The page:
March 17, 2023

Catching up with Michael Shellenberger ’93

This activist and author is changing the conversation about nuclear power and homelessness.

Michael Shellenberger '93 sits at his desk writing on his laptop.

Michael Shellenberger ’93 is up for a challenge. He’s made the case for nuclear power as an environmentalist—even as environmentalism has historically been one of its greatest sources of criticism. A progressive for most of his life, he’s been critical of progressive laws that, in his view, have led to worsening issues of homelessness, drug addiction and mental illness, particularly in cities like San Francisco. In 2021 he ran for governor of California as an independent against a well-established incumbent. Though he has his critics and, for the record, did not win the governorship (he placed third in the primary), even his critics wouldn’t call him a “go along, get along” sort of thinker or politician. He’s not easy to categorize.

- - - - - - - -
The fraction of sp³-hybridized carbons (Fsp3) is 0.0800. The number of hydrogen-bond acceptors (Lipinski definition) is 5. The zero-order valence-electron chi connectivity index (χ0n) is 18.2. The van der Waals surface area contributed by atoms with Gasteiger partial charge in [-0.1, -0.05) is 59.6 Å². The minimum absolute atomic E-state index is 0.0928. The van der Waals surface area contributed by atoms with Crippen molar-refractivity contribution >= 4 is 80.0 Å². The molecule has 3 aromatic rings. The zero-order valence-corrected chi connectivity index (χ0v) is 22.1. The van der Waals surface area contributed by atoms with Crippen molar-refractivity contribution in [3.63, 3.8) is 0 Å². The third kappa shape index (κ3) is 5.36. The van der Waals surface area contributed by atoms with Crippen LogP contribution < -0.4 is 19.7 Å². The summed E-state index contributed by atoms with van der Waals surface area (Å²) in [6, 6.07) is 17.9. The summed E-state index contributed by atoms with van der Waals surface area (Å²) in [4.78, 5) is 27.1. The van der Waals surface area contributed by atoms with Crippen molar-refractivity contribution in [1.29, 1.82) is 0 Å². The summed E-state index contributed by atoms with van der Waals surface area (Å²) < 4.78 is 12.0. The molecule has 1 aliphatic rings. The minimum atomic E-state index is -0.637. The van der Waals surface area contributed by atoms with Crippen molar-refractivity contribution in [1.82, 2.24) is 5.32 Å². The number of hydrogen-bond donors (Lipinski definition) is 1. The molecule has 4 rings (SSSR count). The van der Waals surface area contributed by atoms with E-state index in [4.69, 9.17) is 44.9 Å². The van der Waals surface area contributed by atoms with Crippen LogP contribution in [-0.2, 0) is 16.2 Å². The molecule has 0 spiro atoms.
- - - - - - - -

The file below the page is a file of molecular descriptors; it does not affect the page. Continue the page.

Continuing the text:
“On some issues, I agree with Democrats and on other issues, I agree with Republicans—and then there are some issues where I think both are wrong because they’re not getting at the core issue,” says Shellenberger.

He’s been in search of core issues for a long time. Following in the footsteps of his sister Kim Shellenberger ’91 to Earlham, he was attracted to the College’s commitment to progressive values, particularly peace, international solidarity and eliminating poverty. He became a peace and global studies major.

“I think I took those Earlham values with me, particularly around social change and how to make it.”